Take the 2-minute tour ×
Mathematics Stack Exchange is a question and answer site for people studying math at any level and professionals in related fields. It's 100% free, no registration required.

To perform spectral decomposition, do we require a matrix to be positive definite ?

Why ?

share|improve this question
    
Don't see what this has to do with statistics. The answer depends on whether you would like to guarantee real-valued spectrum, for example. If you are ok with having complex eigenvalues, matrix need not be positive definite. –  gt6989b Mar 14 '13 at 19:54
1  
Every diagonalizable matrix $A$ has a spectral decomposition $A=\sum \lambda_jp_j$. –  1015 Mar 14 '13 at 19:55
1  
Every normal matrix can be diagonalized (so it doesn't have to be positive definite). –  copper.hat Mar 14 '13 at 19:56
    
Ok thanks. Cos my friend said it has to be positive definite, which confused me –  user1769197 Mar 14 '13 at 20:53
add comment

2 Answers

Positive definiteness is sufficient, but not necessary, for a spectral decomposition. Here, I'm taking the meaning of "spectral decomposition" of a matrix $A$ to mean an expression $$ A = \sum_{i} \lambda_i P_i $$ where $P_i$ is an orthogonal projection onto the corresponding eigenspace. Such a decomposition exists if and only if $A$ is a normal operator, and every positive-definite matrix is normal.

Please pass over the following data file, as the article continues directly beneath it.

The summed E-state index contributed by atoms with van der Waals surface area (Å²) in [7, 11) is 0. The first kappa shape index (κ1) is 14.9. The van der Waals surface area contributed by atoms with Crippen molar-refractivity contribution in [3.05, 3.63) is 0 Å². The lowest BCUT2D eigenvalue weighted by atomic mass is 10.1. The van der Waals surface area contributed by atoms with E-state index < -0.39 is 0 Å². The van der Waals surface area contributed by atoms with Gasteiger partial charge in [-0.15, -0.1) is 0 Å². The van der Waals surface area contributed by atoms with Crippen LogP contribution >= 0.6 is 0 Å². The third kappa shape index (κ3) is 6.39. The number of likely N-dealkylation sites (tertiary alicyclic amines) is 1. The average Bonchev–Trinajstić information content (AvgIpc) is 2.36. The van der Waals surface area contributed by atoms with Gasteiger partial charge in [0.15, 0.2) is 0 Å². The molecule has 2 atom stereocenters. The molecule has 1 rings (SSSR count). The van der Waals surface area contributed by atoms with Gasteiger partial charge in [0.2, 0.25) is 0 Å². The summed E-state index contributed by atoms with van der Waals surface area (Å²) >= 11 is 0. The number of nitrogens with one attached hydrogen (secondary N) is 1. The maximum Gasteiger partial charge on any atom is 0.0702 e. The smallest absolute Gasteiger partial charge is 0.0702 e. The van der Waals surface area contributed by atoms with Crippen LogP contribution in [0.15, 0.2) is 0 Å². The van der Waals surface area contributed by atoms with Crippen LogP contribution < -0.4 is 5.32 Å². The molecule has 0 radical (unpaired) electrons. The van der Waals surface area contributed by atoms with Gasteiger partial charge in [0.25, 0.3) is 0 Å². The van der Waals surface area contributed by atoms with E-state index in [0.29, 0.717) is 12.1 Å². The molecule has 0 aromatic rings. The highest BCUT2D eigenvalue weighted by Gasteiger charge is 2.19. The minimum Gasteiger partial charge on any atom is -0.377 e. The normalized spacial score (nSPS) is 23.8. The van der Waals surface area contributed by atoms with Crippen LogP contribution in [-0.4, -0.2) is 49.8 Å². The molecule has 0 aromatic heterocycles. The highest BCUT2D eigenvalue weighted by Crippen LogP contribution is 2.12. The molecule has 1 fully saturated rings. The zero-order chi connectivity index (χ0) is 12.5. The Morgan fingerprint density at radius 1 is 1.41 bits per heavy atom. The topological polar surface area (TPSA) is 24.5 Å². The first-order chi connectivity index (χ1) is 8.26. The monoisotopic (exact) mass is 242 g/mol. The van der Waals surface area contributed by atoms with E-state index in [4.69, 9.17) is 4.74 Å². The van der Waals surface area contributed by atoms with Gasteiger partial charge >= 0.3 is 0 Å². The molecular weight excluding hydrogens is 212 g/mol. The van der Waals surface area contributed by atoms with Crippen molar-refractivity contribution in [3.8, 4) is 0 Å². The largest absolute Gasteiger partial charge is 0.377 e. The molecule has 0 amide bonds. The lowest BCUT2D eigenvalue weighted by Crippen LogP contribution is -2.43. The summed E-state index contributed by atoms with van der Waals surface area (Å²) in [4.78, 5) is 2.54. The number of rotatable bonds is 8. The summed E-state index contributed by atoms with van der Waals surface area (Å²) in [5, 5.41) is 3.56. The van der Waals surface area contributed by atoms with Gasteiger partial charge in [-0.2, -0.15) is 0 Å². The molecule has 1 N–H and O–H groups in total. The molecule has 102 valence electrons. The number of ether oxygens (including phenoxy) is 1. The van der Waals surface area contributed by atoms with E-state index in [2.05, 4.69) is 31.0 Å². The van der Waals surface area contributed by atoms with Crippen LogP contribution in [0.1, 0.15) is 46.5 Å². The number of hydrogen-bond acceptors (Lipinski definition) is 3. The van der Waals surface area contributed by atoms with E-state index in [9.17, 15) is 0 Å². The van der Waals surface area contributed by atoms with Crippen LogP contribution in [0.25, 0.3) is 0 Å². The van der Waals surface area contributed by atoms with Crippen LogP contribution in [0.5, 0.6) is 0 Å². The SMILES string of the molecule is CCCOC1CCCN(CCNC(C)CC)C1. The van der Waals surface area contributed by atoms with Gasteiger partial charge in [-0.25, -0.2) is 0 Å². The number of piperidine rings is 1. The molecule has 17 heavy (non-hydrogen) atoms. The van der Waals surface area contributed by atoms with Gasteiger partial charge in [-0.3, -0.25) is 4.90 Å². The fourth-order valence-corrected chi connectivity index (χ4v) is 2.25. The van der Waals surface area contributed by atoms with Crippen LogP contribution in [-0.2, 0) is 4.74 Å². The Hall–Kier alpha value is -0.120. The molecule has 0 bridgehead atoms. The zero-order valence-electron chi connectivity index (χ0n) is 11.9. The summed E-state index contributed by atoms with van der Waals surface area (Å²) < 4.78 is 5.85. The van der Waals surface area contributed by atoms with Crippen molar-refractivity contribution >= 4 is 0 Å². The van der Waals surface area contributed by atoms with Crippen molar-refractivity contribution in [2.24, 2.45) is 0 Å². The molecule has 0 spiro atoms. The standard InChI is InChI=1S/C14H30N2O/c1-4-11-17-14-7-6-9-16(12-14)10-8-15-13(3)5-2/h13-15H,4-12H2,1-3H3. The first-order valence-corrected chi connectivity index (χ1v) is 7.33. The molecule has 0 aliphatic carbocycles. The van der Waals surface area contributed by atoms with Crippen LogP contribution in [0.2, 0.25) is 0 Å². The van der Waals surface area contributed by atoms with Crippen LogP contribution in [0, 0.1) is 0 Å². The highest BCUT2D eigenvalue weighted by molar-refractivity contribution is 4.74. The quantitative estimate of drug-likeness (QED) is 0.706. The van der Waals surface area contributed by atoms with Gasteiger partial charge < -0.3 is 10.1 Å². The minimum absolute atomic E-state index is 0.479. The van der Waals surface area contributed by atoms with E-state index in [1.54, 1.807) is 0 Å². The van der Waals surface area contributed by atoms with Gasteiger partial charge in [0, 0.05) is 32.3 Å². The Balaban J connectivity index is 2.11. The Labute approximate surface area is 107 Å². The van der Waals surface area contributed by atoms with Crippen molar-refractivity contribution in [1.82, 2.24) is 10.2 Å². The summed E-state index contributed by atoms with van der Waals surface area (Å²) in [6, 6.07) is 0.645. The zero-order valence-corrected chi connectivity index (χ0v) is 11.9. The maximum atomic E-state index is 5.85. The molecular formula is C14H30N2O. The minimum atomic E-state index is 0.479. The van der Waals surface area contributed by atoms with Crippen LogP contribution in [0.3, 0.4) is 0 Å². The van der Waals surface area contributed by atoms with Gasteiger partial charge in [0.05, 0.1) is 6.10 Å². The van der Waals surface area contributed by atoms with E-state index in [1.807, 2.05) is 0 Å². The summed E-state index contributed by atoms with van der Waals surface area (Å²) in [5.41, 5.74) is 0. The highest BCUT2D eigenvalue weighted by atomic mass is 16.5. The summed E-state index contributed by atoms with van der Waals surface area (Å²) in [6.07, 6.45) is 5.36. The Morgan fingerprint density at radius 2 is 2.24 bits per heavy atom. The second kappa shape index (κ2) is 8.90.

share|improve this answer
    
Hum... I see now what people call spectral decomposition: unitarily diagonalizable. –  1015 Mar 14 '13 at 20:20
add comment

The answer depends on which properties of the resulting spectrum you would like to guarantee. It's perfectly possible to perform spectral decomposition on a large class on non-positive-definite matrices. Consider, e.g. the matrix $\left( 0 \quad 1\\-1 \quad 0 \right)$, which has eigenvalues $\pm \sqrt{-1}$.

Usually to guarantee real-valued spectrum, or some nice properties, we consider positive definite matrices, or work with $A^T A$, which is positive definite, instead of $A$ itself...

share|improve this answer
add comment

Your Answer

 
discard

By posting your answer, you agree to the privacy policy and terms of service.

Not the answer you're looking for? Browse other questions tagged or ask your own question.